NEW laws giving the state government the power to suspend or sack an individual councillor have been introduced to parliament.
Currently the local government minister can only suspend an entire council.
Discussions about the law started shortly after the McGowan government’s election and Perth lord mayor Lisa Scaffidi’s appearance at the State Administrative Tribunal over undeclared gifts and travel.
Local government minister David Templeman says; “this is an important and overdue reform that will increase the state’s powers for the benefit of the community”.
Reece Harley, who’s now sidelined following the McGowan government’s decision to sack the council, says the bill is “29 months too late”.
Mr Harley had called for Ms Scaffidi to resign in the wake of investigations which found she’d breached the local government act on multiple occasions, but the lord mayor refused to walk, taking the matter to the WA Court of Appeal in a bid to hold on to power.
The bill would let the minister suspend a councillor if any of the following conditions are triggered:
• They are charged with an offence that would disqualify them from being a council member if found guilty;
• The local government department CEO has referred an allegation of serious or recurrent breach of the act to the SAT (which would apply to Ms Scaffidi);
• The council member is failing or has failed to perform their role, functions or duties as defined in the LG Act;
• The council member’s conduct is adversely affecting or has adversely affected the ability of another person (including the local government) to perform their role, functions or duties; or,
• The council member’s conduct is adversely affecting or has adversely affected the ability of the local government to comply with the employment principles in the LG Act.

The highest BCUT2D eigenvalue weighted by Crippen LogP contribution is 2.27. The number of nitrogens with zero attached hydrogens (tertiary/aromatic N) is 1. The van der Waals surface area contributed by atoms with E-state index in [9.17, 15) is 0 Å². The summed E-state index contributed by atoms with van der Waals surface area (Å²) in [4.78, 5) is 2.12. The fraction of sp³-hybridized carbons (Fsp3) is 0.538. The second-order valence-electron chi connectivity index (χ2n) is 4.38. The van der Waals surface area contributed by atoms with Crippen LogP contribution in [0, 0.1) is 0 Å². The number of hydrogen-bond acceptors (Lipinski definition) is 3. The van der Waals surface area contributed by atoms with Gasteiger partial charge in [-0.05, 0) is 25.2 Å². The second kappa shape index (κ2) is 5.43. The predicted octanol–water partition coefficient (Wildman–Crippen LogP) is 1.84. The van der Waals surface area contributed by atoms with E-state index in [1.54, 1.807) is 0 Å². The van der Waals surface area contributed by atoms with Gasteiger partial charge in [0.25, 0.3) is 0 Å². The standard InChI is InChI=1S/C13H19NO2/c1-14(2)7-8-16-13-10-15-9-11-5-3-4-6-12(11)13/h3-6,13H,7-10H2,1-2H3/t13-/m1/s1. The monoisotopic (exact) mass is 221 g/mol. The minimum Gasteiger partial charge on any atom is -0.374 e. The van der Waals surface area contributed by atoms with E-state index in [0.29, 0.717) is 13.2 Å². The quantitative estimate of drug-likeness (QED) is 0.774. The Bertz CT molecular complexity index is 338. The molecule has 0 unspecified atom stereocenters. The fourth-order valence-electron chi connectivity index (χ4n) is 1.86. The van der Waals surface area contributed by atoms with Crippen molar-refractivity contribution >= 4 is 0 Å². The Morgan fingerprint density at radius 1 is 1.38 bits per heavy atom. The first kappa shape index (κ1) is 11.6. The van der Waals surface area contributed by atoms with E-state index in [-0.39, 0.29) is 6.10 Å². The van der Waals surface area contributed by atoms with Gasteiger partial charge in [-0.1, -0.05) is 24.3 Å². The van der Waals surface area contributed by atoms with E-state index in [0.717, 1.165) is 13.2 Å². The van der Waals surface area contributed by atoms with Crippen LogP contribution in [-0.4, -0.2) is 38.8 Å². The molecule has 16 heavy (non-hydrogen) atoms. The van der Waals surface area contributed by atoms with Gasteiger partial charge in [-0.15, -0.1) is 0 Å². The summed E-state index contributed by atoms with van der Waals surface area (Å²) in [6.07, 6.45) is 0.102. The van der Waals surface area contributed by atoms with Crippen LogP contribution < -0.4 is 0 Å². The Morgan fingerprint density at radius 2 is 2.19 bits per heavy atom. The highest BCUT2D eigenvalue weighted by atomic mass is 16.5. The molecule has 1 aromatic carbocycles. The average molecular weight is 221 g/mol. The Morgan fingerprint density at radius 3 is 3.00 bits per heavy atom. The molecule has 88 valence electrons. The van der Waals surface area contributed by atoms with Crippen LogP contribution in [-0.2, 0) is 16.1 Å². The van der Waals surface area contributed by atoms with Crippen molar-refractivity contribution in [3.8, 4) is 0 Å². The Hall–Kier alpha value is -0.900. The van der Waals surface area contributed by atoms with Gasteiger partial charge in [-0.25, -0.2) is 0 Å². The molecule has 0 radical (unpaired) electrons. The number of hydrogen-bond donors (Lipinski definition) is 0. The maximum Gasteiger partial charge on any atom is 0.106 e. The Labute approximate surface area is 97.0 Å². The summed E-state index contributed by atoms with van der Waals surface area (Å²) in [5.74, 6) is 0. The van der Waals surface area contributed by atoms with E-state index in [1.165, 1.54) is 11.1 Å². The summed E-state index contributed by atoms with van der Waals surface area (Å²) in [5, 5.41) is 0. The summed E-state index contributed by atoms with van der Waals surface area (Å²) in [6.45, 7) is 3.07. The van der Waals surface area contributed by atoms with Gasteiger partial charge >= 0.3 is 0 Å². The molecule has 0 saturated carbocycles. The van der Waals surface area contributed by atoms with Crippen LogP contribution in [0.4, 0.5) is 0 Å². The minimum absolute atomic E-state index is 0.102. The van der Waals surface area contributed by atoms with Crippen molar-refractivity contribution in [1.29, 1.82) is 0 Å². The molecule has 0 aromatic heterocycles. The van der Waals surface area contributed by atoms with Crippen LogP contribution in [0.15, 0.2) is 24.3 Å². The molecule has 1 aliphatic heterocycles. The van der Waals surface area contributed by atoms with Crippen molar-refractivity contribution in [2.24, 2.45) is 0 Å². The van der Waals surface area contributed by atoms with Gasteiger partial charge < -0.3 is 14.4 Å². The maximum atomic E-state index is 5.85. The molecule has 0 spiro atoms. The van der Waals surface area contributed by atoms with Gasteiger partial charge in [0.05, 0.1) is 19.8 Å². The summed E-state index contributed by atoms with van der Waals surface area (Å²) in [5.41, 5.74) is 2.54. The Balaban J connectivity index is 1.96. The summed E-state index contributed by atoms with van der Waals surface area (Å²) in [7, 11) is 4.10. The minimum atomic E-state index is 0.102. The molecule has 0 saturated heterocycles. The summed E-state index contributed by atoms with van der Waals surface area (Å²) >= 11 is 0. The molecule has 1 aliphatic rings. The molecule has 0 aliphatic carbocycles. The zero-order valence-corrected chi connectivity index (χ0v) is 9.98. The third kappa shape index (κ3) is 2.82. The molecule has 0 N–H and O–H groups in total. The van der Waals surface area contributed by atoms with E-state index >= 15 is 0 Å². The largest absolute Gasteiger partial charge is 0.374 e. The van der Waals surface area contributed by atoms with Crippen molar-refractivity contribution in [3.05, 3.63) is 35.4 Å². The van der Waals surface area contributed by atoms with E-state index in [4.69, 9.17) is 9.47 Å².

Currently the minister can sack an entire council if an inquiry panel investigates and recommends dismissal.
Most Perth councillors were fuming over the suspension, when they perceived the lord mayor to be at the root of the problem.
Ms Scaffidi released a statement following the full council’s suspension saying: “On the one hand, speaking as the lord mayor, I am extremely disappointed. The minister’s decision in effect means that the council, of which I am the head, has lost the confidence of the government.
“It means that those who the ratepayers have elected to represent them will, at least for a period, not be able to do so.
“Today’s decision therefore means that, as the head of the City of Perth, I have failed in my responsibility to deliver to the ratepayers effective local government. For that I apologise to all ratepayers.
“Also, to the extent that the ‘serious breaches’ of the Local Government Act have impacted on the government’s decision, again I apologise to all ratepayers.”
by DAVID BELL